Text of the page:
VirtualAcorn Technical support for Mac OS X:
Print jobs aren't printed

This article covers printing problems with VirtualAcorn running under Mac OS X. This article assumes that you have correctly configured a RISC OS printer driver for your printer and that RISC OS generates the print job without any errors. If further assumes that the print job arrives in the Mac OS X print queue, but then vanishes without being printed. VirtualAcorn are indebted to Roy Gillard for developing and testing the methods described.

The problem shows as follows: although the Mac itself will print to a suitably connected printer, anything coming through from the Virtual Acorn side does not print. Indeed it appears not to start the 'filter', according to the error logs, so the job is not sent to the printer, even though the Mac records the job as completed.

If you check the CUPS (Common Unix Printing System) screen it may well show the Device URI as file:///dev/null. Since writing something to 'null' makes things disappear this must be incorrect.

However if you pointed this to the printer correctly and also changed the type of printer driver to 'raw' the VRPC stream coming through is sent directly to the printer. So provided the driver on VRPC was correct for your particular make/model of printer, printing from RISC OS then works correctly.

Configuring Mac OS X

The first thing to do on the Mac is to use the System profiler to check the exact printer URI. Run System profiler and select Hardware and then Printers. Then select the correct printer from the list on the top right. If you have more than one then the device URI will be in the lower right screen along with the other details.

For this example the URI is usb://HEWLETT-PACKARD/DESKJET 990C?serial=ES0AB1C139LG.

Select and copy this to the Mac clipboard or write it down taking care to make sure you record it correctly. As a warning Unix does not like spaces so any spaces in the text need to be replaced by %20 (which is 20 in hexadecimal, and 32 in binary the ASCII code for a space). There is only one space in mine between DESKJET and 990 but the Epson Stylus 740 or others may have more. So the example becomes:


Next open a web browser and type in http://localhost:631/printers in the URL line which will open up the printers tab in the CUPS screen. Go to the bottom and click Add printer, it doesn't matter what other printers are present, you will have to add a new one.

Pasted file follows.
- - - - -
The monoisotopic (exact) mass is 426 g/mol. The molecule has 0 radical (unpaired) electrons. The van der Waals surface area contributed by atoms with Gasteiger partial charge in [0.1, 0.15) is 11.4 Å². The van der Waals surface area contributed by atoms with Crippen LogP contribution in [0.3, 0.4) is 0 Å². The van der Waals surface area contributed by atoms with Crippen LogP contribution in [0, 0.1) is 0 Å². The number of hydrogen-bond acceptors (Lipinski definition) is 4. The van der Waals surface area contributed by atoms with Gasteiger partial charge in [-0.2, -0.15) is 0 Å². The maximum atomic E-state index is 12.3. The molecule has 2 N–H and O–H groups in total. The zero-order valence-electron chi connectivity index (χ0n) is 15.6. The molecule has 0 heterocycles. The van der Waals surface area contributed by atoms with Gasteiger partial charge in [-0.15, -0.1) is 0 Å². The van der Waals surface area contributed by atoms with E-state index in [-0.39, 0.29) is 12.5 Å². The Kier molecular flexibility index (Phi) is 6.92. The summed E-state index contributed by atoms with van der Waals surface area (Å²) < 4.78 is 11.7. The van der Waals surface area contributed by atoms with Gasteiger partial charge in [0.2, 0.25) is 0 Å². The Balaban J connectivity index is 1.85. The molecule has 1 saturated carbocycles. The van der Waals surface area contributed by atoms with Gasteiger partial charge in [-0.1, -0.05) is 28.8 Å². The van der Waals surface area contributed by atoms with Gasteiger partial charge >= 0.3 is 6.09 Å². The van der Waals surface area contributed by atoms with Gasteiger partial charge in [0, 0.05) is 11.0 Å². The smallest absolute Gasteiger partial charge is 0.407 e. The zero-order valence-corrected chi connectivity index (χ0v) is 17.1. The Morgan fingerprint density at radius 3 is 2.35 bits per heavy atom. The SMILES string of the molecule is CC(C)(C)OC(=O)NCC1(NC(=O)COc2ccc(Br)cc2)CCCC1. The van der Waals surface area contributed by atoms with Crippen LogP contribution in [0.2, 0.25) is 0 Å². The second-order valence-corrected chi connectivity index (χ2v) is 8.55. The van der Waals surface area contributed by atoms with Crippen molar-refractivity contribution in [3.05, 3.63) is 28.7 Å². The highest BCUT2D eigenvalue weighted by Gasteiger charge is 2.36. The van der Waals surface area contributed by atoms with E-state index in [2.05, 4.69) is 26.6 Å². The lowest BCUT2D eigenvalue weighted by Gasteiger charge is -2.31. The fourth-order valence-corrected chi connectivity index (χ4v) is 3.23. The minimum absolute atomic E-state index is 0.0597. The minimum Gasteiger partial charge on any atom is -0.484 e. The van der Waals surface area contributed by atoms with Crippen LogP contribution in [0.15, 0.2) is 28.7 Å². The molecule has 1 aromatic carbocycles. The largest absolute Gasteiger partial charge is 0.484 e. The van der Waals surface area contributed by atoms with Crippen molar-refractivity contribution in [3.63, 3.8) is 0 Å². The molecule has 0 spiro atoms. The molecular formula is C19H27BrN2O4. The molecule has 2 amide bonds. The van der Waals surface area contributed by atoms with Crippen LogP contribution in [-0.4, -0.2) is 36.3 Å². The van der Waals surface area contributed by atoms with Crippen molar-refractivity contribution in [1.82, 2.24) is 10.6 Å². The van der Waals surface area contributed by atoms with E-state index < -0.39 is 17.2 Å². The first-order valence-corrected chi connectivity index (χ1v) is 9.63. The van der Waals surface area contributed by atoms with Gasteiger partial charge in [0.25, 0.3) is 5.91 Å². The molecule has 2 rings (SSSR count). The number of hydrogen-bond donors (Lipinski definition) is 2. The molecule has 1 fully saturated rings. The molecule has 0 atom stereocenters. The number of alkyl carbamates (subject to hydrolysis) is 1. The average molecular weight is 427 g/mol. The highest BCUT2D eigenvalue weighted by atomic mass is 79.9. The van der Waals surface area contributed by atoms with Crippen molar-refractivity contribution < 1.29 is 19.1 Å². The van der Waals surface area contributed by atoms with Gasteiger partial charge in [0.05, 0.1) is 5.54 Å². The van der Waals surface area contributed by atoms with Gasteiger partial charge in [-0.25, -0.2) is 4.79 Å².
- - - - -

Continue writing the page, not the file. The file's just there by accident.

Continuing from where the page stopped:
The next screen asks for a Name, Location, and Description.

Choose a short unique name (such as VRPrinter), in this example we have chosen the model of the printer, which is DJ990Cxi. The Location is the name of your computer. You can use the same name in Description but this could be Virtual Printer or something else.

The example looks like this:

     Name: VRPrinter
     Location: iBook
     Description: DJ990Cxi

In this example the VirtualRPC is running on an iBook laptop named 'iBook'.

Click Continue and the next screen asks for the Device.

Select the appropriate connection method from the list. In this case the printer is connected via USB. Click Continue. The next screen asks for the Device URI and this is where you put the full name you obtained from the system profiler, with spaces replaced by %20. In this example this would be:


The next screen asks for the make and offers a drop list. Select the very top one which is 'Raw'.. Do not select the actual printer.. The next screen asks for Model, but should already have 'Raw Queue (en)' inserted. Don't change this and just accept it (by selecting it) and continue.

The Admin screen should show that this printer has successfully been added. If you now select the printer tab, you should find this new printer in the list, with the Device URI: usb://... you filled in. Now Click 'Set As Default'.

Configuring RISC OS

Finally, from inside VirtualRPC the printers File line must have the correct name filled in. This is the same unique name we entered earlier for the printer. So in this case it would be HostFS::VRPrinter. Now Save Choices from the Printer iconbar menu and then do a test print.

Since this is a raw printer driver on the Mac, it simply accepts the stream coming through and correctly directs it to the printer. So provided the correct printer driver was selected in RISC OS it should print in exactly the same way as a printer connected to a real RISC OS machine.

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 Copyright (c) 2017 3QD Developments Ltd. All rights reserved. All trademarks are acknowledged. All details are correct at the time of publication, E & OE.
Last Edit Date 01/11/17